I have an ASP.NET MVC web application deployed to IIS on a Windows Server 2012 machine. When the application first starts, it will create the database and tables it needs if necessary through Entity Framework. This all works fine, and now I want to do some administration to the database through SQL Server Management Studio. However, when I open up that tool I only see the System Databases. If I remove "User Instance=true" from the connection string and let the application create the database again, I can the see the database.

Why couldn't I view the database created by the web application when User Instance=true was in the connection string? If I am viewing the server instance through Management Studio with an account that has all roles, I would expect it to be able to see any and all databases.

Some details that may help:

The application uses the following connection string in Web.config:

<add name="DefaultConnection" connectionString="Data Source=.\SqlExpress; 
  Initial Catalog=Foo.Dashboard;  Integrated Security=SSPI;User Instance=true" 
  providerName="System.Data.SqlClient" />

In IIS, the application pool is set to run with the identity LocalService and the Load User Profile setting is True. On SQL Server Express, we added a login for the Local Service account and gave it the dbcreator role. When the application started up, it was then able to create the database and tables, and everything appears to be functioning.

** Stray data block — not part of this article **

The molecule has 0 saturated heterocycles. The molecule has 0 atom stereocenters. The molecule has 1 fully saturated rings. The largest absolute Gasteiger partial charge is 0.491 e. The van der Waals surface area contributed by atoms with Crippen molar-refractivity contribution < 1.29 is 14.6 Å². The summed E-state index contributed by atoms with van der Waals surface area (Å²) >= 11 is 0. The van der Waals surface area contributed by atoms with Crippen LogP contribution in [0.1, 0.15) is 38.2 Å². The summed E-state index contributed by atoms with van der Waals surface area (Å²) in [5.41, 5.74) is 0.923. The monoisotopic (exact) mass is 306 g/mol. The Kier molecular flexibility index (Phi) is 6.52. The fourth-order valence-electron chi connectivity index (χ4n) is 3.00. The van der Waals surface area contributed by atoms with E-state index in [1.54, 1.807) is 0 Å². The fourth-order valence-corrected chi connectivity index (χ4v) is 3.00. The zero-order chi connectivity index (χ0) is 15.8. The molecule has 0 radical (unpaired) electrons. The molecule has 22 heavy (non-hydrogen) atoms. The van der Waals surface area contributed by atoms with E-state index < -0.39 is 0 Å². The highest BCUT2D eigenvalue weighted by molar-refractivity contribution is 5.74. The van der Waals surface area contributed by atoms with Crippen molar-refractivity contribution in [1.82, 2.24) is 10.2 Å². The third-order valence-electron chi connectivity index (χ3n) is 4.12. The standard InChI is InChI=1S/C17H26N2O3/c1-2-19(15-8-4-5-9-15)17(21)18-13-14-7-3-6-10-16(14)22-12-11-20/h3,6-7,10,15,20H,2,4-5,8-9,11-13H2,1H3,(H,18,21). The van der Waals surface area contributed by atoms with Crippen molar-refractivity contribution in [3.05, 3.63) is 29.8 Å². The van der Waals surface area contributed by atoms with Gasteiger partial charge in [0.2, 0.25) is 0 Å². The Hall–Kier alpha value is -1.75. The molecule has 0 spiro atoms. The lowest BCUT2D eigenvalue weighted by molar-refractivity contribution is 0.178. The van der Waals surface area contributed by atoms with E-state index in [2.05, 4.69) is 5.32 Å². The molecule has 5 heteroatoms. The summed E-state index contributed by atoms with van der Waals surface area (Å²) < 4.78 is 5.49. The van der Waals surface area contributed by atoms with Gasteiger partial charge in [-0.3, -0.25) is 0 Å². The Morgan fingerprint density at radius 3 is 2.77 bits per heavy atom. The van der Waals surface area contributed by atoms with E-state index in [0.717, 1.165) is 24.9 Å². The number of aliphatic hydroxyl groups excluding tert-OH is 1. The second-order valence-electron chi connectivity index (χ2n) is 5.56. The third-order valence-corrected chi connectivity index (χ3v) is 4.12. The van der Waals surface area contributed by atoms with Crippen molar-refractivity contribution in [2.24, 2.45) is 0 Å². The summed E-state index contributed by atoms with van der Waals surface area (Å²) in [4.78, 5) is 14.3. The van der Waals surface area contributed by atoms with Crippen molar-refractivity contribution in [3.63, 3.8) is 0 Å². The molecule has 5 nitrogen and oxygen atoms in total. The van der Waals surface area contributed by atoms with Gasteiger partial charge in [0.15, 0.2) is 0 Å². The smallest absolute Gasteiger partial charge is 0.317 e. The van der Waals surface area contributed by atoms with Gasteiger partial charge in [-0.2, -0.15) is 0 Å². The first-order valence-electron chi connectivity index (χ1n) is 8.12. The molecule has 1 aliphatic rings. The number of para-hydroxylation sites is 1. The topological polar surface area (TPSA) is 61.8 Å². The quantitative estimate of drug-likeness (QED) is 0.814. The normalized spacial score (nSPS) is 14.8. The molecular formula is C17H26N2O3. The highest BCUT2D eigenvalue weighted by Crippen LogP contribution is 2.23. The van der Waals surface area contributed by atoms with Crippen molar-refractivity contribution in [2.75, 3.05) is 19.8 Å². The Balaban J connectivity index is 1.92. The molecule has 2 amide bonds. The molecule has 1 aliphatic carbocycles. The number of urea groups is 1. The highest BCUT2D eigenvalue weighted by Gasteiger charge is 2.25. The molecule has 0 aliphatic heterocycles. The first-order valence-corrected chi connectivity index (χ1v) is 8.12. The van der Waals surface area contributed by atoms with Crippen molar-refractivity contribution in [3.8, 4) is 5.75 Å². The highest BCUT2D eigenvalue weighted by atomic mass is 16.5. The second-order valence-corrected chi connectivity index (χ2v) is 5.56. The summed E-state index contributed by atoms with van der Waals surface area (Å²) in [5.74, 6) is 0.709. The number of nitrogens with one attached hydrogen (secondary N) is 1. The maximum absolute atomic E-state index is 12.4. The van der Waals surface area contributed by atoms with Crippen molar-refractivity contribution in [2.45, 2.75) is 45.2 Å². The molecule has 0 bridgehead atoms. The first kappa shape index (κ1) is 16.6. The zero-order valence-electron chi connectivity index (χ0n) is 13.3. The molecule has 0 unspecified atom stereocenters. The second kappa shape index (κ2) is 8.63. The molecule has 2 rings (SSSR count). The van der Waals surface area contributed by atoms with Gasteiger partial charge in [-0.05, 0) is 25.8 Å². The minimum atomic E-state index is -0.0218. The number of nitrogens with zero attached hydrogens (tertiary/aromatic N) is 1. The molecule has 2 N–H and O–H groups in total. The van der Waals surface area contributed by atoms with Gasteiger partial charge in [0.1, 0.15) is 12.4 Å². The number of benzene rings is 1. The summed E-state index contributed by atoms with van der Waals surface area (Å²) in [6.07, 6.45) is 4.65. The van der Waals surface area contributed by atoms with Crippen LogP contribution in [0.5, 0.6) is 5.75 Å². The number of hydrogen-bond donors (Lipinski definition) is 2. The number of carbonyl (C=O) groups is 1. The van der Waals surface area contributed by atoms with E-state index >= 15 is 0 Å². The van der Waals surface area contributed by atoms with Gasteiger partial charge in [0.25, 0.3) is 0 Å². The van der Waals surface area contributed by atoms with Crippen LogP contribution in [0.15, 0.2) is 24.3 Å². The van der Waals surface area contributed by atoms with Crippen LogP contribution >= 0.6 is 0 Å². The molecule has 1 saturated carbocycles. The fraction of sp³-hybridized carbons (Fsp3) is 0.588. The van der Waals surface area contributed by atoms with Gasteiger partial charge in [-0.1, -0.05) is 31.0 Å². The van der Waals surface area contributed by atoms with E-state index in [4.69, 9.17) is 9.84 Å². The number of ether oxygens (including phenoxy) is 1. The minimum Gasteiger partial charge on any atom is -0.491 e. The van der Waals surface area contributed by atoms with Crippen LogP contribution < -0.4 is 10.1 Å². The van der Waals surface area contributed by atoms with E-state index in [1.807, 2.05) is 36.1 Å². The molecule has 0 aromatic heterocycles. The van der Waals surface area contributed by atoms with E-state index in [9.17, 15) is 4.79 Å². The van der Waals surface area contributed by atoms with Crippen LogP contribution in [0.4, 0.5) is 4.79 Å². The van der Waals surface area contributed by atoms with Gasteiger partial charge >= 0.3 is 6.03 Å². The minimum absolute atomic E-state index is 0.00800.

I then connect to the server with remote desktop and open SQL Server Management Studio. To connect to the database, I enter .\SQLEXPRESS as the server name and authenticate with Windows Authentication. I then connect and only see the system databases. I’ve added all the possible database roles to my login, and I see that I have the VIEW ANY DATABASE permission in the effective tab.


2 Answers 2


Please stop using the user instance=true setting. Not only has this feature been deprecated, but what is actually happening here is that Management Studio is firing up a different user instance of SQL Server than the one your application is using, so it is not surprising that you can't see the same thing in both cases.

(Usually, the symptom of this is that someone runs an update from their app, then checks the table in Management Studio, thinking there is a bug but not realizing that the update affected a different copy of the database.)

Create the database on your running SQL Server instance (or attach it there). Then connect to that server the same way, without the User Instance setting, from both SSMS and your app. Lots more information here. Don't create the database every time the application starts - that just sounds horrendously wrong.

  • 1
    Thanks for the info. I've stopped using User Instance=true and you helped me to better understand what it was doing. The database isn't created each time the application starts, it only happens when the app starts and sees that the database does not exist (typically only the first time it starts). Commented Dec 13, 2013 at 17:19

If you are logged on to the server can you see how many sql services there are in the services windows. Perhaps there are more than one instance.

Your Answer

By clicking “Post Your Answer”, you agree to our terms of service and acknowledge you have read our privacy policy.

Not the answer you're looking for? Browse other questions tagged or ask your own question.